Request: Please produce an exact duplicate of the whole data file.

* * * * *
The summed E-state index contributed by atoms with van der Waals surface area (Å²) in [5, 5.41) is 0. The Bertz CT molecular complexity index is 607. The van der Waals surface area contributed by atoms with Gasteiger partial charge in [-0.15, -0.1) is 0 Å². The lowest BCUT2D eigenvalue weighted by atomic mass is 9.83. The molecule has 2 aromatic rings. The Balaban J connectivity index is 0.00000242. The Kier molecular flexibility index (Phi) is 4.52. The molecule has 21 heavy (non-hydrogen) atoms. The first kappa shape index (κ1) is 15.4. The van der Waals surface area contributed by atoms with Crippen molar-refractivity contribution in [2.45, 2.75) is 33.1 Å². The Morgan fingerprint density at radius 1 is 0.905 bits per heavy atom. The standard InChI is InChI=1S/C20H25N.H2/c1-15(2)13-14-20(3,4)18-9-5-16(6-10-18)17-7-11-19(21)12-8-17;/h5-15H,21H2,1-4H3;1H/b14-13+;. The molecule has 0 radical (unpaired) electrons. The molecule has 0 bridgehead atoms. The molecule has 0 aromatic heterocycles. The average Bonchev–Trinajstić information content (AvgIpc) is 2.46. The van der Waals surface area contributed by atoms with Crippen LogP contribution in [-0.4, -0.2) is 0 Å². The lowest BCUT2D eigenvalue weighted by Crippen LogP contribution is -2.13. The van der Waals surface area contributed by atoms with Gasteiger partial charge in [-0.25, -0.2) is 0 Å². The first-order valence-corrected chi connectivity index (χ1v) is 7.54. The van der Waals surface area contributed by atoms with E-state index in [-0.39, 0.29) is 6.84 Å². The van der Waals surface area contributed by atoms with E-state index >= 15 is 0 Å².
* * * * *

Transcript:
The summed E-state index contributed by atoms with van der Waals surface area (Å²) in [5, 5.41) is 0. The Bertz CT molecular complexity index is 607. The van der Waals surface area contributed by atoms with Gasteiger partial charge in [-0.15, -0.1) is 0 Å². The lowest BCUT2D eigenvalue weighted by atomic mass is 9.83. The molecule has 2 aromatic rings. The Balaban J connectivity index is 0.00000242. The Kier molecular flexibility index (Phi) is 4.52. The molecule has 21 heavy (non-hydrogen) atoms. The first kappa shape index (κ1) is 15.4. The van der Waals surface area contributed by atoms with Crippen molar-refractivity contribution in [2.45, 2.75) is 33.1 Å². The Morgan fingerprint density at radius 1 is 0.905 bits per heavy atom. The standard InChI is InChI=1S/C20H25N.H2/c1-15(2)13-14-20(3,4)18-9-5-16(6-10-18)17-7-11-19(21)12-8-17;/h5-15H,21H2,1-4H3;1H/b14-13+;. The molecule has 0 radical (unpaired) electrons. The molecule has 0 bridgehead atoms. The molecule has 0 aromatic heterocycles. The average Bonchev–Trinajstić information content (AvgIpc) is 2.46. The van der Waals surface area contributed by atoms with Crippen LogP contribution in [-0.4, -0.2) is 0 Å². The lowest BCUT2D eigenvalue weighted by Crippen LogP contribution is -2.13. The van der Waals surface area contributed by atoms with Gasteiger partial charge in [-0.25, -0.2) is 0 Å². The first-order valence-corrected chi connectivity index (χ1v) is 7.54. The van der Waals surface area contributed by atoms with E-state index in [-0.39, 0.29) is 6.84 Å². The van der Waals surface area contributed by atoms with E-state index >= 15 is 0 Å².